Body Cameras Discussed at Legislator Meeting
Body-worn cameras and pending legislation regarding disclosure of the recordings comprised the majority of discussion Wednesday, Aug. 23, when legislators convened at the Department of Criminal Justice Training.
State legislators from both the Interim Joint Committee on Local Government and the Interim Joint Committee on State Government listened to Kentucky House Rep. Robert Benvenuti (R-Lexington) regarding House Bill 416, which was first introduced to lawmakers during this past spring’s legislative session.
The bill would add new language to Kentucky’s Open-Records Act regarding the retention of body-worn camera recordings, as well as exceptions for when a public agency may choose not to disclose the footage. Procedures for requesting body-worn camera video would be established and guidelines would identify when a person depicted in the recordings must be given notice of any public display.
The purpose of the legislation, Benvenuti told his fellow legislators, is to create a construct that balances individual privacy rights with the public’s right to know. The law also would support law enforcement agencies battling a variety of issues regarding the storage and release of body-worn camera footage.
“What we’re doing today is important, and I’ll tell you why it’s important,” Benvenuti said in his opening statement to legislators. “Be mindful that there is no law in Kentucky – and I would tell you I don’t think there should be a law in Kentucky – that mandates the use of body cameras. I think that’s an individual decision to be made by departments. But I do think it’s very important that as their use becomes more prevalent, that there is a construct around that.”
While body-camera footage can be a useful tool in training and often leads to protecting officers from false complaints, Benvenuti said the public should not have full access to video that, for example, depicts children in a critical situation nor the death or injury of an officer in the line of duty.
“I do want to make it very clear that we cannot create a situation in which officers are being pulled off the road to sit for hours and hours and hours editing footage or redacting footage,” Benvenuti said. “We cannot use our police officers in that fashion. We need to have them out on the road protecting all of us, not sitting behind a computer trying to interpret the open-records act and determine what is to be produced and what’s not to be produced. So, efficiency in this is very important.”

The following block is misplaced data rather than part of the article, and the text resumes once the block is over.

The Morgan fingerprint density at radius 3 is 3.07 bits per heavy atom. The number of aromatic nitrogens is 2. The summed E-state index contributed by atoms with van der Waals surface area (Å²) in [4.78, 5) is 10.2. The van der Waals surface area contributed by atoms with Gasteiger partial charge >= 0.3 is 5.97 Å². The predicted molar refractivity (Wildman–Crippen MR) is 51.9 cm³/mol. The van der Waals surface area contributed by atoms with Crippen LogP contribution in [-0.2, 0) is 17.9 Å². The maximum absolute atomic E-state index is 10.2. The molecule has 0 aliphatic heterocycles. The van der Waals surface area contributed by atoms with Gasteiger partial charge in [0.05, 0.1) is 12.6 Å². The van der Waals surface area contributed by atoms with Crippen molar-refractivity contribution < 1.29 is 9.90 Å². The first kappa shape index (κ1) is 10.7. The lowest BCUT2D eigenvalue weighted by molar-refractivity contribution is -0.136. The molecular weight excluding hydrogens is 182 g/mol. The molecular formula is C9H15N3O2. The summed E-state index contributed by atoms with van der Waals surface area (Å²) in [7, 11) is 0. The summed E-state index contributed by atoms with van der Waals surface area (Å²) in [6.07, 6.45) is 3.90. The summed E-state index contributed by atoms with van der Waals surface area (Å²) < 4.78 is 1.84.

Bellevue Police Chief Wayne Turner, who served as a representative both of his agency and the Kentucky Association of Chiefs of Police, said he personally had experience with a news organization recently that requested five years of body-worn camera footage from 30 northern Kentucky law enforcement agencies.
“They weren’t specific in what they asked for, it had something to do – we thought – with discipline, something to do with pursuits, we weren’t sure,” Turner said. “We are still trying to ferret through that request and figure out how we’re going to comply with it. That’s why legislation like this is very important. … I’m asking here today, as we go forward and legislation is examined on this, please consider the cost for a small agency like mine of providing that video under a fishing expedition, if you will, from the media that hits you with a request of five years of video. Literally it’s going to take me, in an agency my size, months to fill that request.”
J.D. Chaney, deputy executive director for the Kentucky League of Cities, Lexington Police Officer Jason Rothermund (president of Fraternal Order of Police Bluegrass Lodge 4), Louisville Metro Police Officer Nick Jilek (legislative agent of Kentucky FOP) and Campbell County Sheriff Mike Jansen (representing the Kentucky Sheriff’s Association) all spoke in support of the legislation.
Chaney and Jansen both reiterated Benvenuti’s statement that through the course of finalizing this legislation, at no time do they support mandating Kentucky law enforcement agencies’ use of body-worn cameras. The costs well beyond the initial purchase of the equipment, to include storage systems, software and personnel, would lead to an “unfunded mandate” for many agencies, Jansen said.
Jilek noted that the sensitive nature of law enforcement tactics, as well as confidentiality with witnesses and crime victims, is a concern for the Kentucky FOP as it relates to release of body-worn camera footage. Particularly of note, he said, is the release of video to social media that is gratuitous and might re-victimize victims and re-traumatize first responders.
“Body-camera footage should not be used for entertainment purposes on the nightly news or social-media sites,” Jilek said. “This is about protecting the privacy and safety of the public and law enforcement officers. We would support the use of a disclaimer that would be posted at the onset of the video reminding the public that body-camera footage is only one angle that typically fails to provide the full context of a situation. It is very easy and blatantly unfair for the public, the news media and the courts to assume that what they are seeing on the news is the whole picture. It is rarely if ever the case. And without that knowledge, body-camera footage can be misunderstood, misrepresented and exploited.”